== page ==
Depending on your experiences a visit to the outdoor market is a must when you are in Cappadocia.

The village sellers,

the rainbow of colors,

the fascinating smells,

and cacophony of noises make it a unique experience.

The pazar (Turkish: open market/bazaar) is one of our favorite parts of Cappadocia.

The outdoor market in most countries gives the visitor a uniquely local experience. Cappadocia’s bazaars do not target tourists which means they are more genuinely Turkish, not fake “authenticity” painted pretty for foreigners; this is indeed local Turkish life.

With that in mind I will be writing more about Cappadocia’s open markets as time passes. The time of year is important, but even in winter they are packed since their business does not depend on the tourist season. The market is only open in a town one day per week. Similar to a traveling circus the sellers pack up each day and open in a different town the next morning… every Friday in Avanos, every Saturday in Ürgüp,…

Today I want to write about my 10 favorite items at the pazar.

1. The PEOPLE: This should not be a surprise for this blog. The mixture of people at the market is wonderful. Village sellers and shoppers with their tell-tell colorful clothing, the locals stocking up for the week, and a few tourists with their distinctly foreign garb (namely cameras and shorts)- young and old, bearded and bald, religious and secular, men and women, rich and poor- all come together functioning in harmonious chaos. Going to the same sellers week after week means we form a semblance of relationship, at least a level of familiarity and trust, which makes the time more enjoyable, more full, more life-giving.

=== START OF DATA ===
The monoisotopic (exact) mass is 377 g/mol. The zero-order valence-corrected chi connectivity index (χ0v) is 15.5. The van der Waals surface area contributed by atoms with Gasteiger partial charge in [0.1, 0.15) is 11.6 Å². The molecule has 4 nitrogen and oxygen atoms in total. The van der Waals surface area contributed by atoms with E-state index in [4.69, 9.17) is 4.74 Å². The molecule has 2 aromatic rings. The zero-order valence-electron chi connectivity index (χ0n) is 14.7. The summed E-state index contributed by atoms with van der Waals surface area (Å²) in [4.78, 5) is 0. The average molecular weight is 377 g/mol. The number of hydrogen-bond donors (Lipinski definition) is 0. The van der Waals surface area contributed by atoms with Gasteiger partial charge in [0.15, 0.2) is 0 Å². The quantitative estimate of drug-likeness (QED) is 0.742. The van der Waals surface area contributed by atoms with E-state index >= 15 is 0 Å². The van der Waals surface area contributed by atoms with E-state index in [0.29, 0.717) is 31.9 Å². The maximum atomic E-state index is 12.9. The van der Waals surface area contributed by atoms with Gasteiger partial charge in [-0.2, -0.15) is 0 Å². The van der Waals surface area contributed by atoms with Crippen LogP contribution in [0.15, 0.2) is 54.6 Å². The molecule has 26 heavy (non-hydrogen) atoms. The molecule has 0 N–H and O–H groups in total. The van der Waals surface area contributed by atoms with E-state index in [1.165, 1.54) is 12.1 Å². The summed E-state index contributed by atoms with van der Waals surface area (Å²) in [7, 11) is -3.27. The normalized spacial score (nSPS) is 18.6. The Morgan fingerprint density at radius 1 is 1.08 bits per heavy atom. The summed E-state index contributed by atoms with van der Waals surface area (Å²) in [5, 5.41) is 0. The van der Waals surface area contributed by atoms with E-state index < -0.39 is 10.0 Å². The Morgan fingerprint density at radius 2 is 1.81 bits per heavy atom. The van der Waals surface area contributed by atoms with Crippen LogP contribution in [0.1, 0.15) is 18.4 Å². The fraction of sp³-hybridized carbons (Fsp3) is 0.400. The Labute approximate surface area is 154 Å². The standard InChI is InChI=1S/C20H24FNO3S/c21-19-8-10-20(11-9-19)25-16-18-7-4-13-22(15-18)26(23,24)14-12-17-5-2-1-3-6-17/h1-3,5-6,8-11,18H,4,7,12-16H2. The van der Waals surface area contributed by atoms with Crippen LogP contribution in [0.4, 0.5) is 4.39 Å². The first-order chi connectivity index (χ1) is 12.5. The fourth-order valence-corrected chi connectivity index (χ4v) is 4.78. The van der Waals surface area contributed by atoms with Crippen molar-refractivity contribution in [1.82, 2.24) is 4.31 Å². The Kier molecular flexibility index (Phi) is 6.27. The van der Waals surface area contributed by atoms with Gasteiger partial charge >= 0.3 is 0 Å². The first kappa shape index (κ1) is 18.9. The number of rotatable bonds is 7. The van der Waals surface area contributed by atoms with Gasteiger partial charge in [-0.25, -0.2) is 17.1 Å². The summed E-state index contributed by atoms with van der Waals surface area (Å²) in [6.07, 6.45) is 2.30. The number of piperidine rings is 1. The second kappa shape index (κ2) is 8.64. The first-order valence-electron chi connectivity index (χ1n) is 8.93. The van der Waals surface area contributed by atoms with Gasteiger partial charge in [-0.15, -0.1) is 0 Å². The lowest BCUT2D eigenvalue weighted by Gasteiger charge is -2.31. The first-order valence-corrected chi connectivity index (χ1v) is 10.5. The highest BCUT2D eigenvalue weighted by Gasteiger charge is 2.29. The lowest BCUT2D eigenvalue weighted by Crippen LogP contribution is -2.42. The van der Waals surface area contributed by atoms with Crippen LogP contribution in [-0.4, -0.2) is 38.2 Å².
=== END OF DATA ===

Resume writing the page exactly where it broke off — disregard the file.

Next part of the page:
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2. The PRODUCE: Fresh, beautiful, organic, everything imaginable in a non-tropical environment. Every visitor from America without fail comments on how flavorful the produce is. Crazy how picking fruits and vegetables when they are fresh makes them taste better!
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3. The SPICES: This is the real treat for visitors. Stock up when you come. All of these fresh spices at a fraction of the price of Europe and North America. Buying them at a local pazar is a much better option than at the grand bazaar in Istanbul which is targeting tourists and has prices to match. To read a more detailed post about the spices, click here.
4. The PUMPKIN SEEDS: This is my own fetish. Late summer/early fall the fields are full of yellow oblong shaped gourds full of wonderful seeds. For a few days after harvest every woman in Cappadocia is sitting in her front yard cutting open (the Turkish word here translates literally to “sacrificing”) pumpkins and separating, drying, seasoning, and cooking the seeds. Those who have excess sell them at the pazar. Over the years they have developed the perfect seasoning mix. The only food I ever craved before moving here was popcorn, but now pumpkin seeds can be added to the cravings.